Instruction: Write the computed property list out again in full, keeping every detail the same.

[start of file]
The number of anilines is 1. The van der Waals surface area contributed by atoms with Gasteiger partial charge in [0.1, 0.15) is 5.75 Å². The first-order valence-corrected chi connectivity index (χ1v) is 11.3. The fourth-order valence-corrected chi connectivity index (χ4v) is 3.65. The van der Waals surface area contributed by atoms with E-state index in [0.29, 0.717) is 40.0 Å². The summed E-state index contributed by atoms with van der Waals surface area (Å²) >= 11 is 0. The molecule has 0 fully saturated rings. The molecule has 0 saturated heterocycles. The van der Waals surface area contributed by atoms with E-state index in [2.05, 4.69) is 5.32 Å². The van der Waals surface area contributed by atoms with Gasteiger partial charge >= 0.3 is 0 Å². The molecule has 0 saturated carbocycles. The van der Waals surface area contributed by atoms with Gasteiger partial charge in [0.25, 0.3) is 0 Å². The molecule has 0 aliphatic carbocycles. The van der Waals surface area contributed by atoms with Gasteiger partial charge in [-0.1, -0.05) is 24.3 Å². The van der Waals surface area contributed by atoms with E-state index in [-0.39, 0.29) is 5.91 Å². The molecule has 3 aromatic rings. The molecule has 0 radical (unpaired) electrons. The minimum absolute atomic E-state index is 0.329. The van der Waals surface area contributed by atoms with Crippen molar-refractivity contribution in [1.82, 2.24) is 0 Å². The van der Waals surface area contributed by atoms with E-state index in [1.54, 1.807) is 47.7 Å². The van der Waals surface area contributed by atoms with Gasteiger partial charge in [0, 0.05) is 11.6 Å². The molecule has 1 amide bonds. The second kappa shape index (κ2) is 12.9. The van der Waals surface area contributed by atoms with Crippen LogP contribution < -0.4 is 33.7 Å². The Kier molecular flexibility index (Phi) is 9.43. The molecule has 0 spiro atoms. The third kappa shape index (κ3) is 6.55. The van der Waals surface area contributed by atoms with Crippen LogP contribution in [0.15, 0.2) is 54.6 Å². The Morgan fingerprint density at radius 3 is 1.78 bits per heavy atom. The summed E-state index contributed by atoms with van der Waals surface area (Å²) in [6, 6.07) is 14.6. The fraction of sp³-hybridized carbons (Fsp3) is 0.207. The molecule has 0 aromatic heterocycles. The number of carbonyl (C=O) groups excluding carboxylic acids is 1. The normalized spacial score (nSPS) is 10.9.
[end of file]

The number of anilines is 1. The van der Waals surface area contributed by atoms with Gasteiger partial charge in [0.1, 0.15) is 5.75 Å². The first-order valence-corrected chi connectivity index (χ1v) is 11.3. The fourth-order valence-corrected chi connectivity index (χ4v) is 3.65. The van der Waals surface area contributed by atoms with E-state index in [0.29, 0.717) is 40.0 Å². The summed E-state index contributed by atoms with van der Waals surface area (Å²) >= 11 is 0. The molecule has 0 fully saturated rings. The molecule has 0 saturated heterocycles. The van der Waals surface area contributed by atoms with E-state index in [2.05, 4.69) is 5.32 Å². The van der Waals surface area contributed by atoms with Gasteiger partial charge >= 0.3 is 0 Å². The molecule has 0 saturated carbocycles. The van der Waals surface area contributed by atoms with Gasteiger partial charge in [0.25, 0.3) is 0 Å². The molecule has 0 aliphatic carbocycles. The van der Waals surface area contributed by atoms with Gasteiger partial charge in [-0.1, -0.05) is 24.3 Å². The van der Waals surface area contributed by atoms with E-state index in [-0.39, 0.29) is 5.91 Å². The molecule has 3 aromatic rings. The molecule has 0 radical (unpaired) electrons. The minimum absolute atomic E-state index is 0.329. The van der Waals surface area contributed by atoms with Crippen molar-refractivity contribution in [1.82, 2.24) is 0 Å². The van der Waals surface area contributed by atoms with E-state index in [1.54, 1.807) is 47.7 Å². The van der Waals surface area contributed by atoms with Gasteiger partial charge in [0, 0.05) is 11.6 Å². The molecule has 1 amide bonds. The second kappa shape index (κ2) is 12.9. The van der Waals surface area contributed by atoms with Crippen LogP contribution < -0.4 is 33.7 Å². The Kier molecular flexibility index (Phi) is 9.43. The molecule has 0 spiro atoms. The third kappa shape index (κ3) is 6.55. The van der Waals surface area contributed by atoms with Crippen LogP contribution in [0.15, 0.2) is 54.6 Å². The Morgan fingerprint density at radius 3 is 1.78 bits per heavy atom. The summed E-state index contributed by atoms with van der Waals surface area (Å²) in [6, 6.07) is 14.6. The fraction of sp³-hybridized carbons (Fsp3) is 0.207. The molecule has 0 aromatic heterocycles. The number of carbonyl (C=O) groups excluding carboxylic acids is 1. The normalized spacial score (nSPS) is 10.9.